- One LinkedIn user caused a stir after they listed “Sex Work” under their professional experience.
- Ariel Egozi said sex work has as much place on LinkedIn as any other job.
- For Egozi, sex work has given them financial freedom and basic professional skills.
Ariel Egozi, who went viral last month after listing “Sex work” as one of her professional experiences on LinkedIn, believes the sex industry deserves to be on the site as much as any other career.
“Sex work allowed me to see that there are other ways of doing things,” Egozi, who identifies as queer femme and uses she/they pronouns, told Insider. “It taught me that there are a million other ways to sell your body, your mind, your soul, whatever it is.”
The 31-year-old first made headlines on July 13 after updating their LinkedIn page to include sex work and sharing a post with their followers explaining the decision. In the message, Egozi wrote that sex work gave them financial freedom, allowing them to “charge exorbitant amounts of money” and teach them countless professional skills.
“Two weeks ago I quit an in-house job with fancy benefits and the reason I could do it was because of sex work,” Egozi shared on LinkedIn. “I had saved so much from selling and engaging my image that I could ask myself if I was happy. It wasn’t me.”
Egozi told Insider that they were inspired to make a change after leaving their position at a branding firm where they “felt disempowered and objectified” and felt like their “creative energy was taken for granted.”
“The higher I went in my career, the more I felt I had to suppress different parts of my identity,” Egozi said.
“The Ugly Foot”
While Egozi expected to get some answers, they never intended to be the “face” of the issue, stressing that their experience may not be representative of others in the industry.
“I have a huge privilege,” they said. “I’m sure it’s not the main way to make money. If it wasn’t a choice for me, I’m not sure I would feel very empowered.”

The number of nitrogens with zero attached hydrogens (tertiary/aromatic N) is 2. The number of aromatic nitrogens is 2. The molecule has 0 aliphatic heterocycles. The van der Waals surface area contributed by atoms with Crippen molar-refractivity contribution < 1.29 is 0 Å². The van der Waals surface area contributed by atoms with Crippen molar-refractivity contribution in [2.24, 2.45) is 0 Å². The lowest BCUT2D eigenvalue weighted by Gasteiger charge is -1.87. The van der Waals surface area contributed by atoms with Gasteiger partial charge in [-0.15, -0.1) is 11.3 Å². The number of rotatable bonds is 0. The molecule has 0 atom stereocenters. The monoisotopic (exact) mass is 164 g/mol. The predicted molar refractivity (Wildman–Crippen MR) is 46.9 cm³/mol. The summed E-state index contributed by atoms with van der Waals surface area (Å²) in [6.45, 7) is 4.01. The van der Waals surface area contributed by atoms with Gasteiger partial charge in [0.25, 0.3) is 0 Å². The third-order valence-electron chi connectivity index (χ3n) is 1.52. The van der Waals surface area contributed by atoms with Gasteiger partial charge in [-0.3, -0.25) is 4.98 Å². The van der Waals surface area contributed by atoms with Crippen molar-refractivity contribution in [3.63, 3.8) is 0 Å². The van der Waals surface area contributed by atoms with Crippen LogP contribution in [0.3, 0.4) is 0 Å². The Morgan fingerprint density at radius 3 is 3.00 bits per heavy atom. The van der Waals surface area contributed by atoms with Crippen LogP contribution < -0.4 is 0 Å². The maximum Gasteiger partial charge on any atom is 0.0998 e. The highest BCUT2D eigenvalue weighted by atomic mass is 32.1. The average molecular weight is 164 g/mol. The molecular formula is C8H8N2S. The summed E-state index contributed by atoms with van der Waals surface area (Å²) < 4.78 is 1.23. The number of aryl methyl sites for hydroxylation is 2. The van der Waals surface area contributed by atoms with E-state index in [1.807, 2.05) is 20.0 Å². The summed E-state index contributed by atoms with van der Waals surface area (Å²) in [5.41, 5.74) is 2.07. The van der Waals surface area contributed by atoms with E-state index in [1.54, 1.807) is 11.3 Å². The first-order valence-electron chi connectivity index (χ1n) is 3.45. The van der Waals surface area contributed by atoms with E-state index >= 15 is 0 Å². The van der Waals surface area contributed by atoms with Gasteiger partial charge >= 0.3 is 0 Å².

However, the post quickly garnered thousands of reactions and hundreds of comments from all over LinkedIn. Some people seemed to make connections between their own experiences and Egozi’s, while others criticized the post. Some even tried to hack Egozi’s social media and bank accounts, Egozi said.
“It really showed me the ugly underbelly of how we view the American work ethic,” Egozzi said. “There were all these people posting these disgusting things. These are people on LinkedIn with their full names and employers. If they think they can say these things without repercussions, how can someone like me feel safe in that environment?”
On the other hand, Egozi said they have received dozens of messages from people with white-collar jobs in similar situations.
“Everyone knows a sex worker,” they said. “People just don’t feel safe coming out because of the highly stigmatized and dangerous ways we’ve been treated in society.”
Egozi first entered the industry in 2020 after their creative agency lost several clients due to the economic shock of the pandemic. They have never been far from sex work, as Egozi has worked in the world of sex technology and alongside sex workers in the past.
“Part of it was about the cash, but I also felt like it was a place where I could face a lot of my personal fears and traumas,” Egozzi said. “It allowed me to take ownership of myself and my career,” they added.
“There is very little real sex”
After all, Egozi said, sex work has given them many professional skills — the same kind of job qualifications that were created for LinkedIn.
“People forget that the word ‘work’ is associated with sex work, the work of building a brand and a company. There is very little real sex,” they say.
“I know how to engage the audience and evoke emotions from them. I know how to make sales, build my own brand and community, and promote it. I also identify leads and filter them. And that’s not even taking into account the creative production of it all if you’re doing adult content,” Egozzi added.
Egozi has received numerous job offers since they first posted about the issue on LinkedIn, and they have continued to work in the tech world as consultants and advisors. Egoise said they have no plans to leave the industry, but the popularity of their LinkedIn posts has made their jobs more dangerous, and they have already begun developing plans to address security concerns.
“I’m not surrendering my agency and have yet to see a company I trust to commit myself to,” they said. “I’m going to keep doing it as long as it feels good, and I’m going to stop when it doesn’t.”
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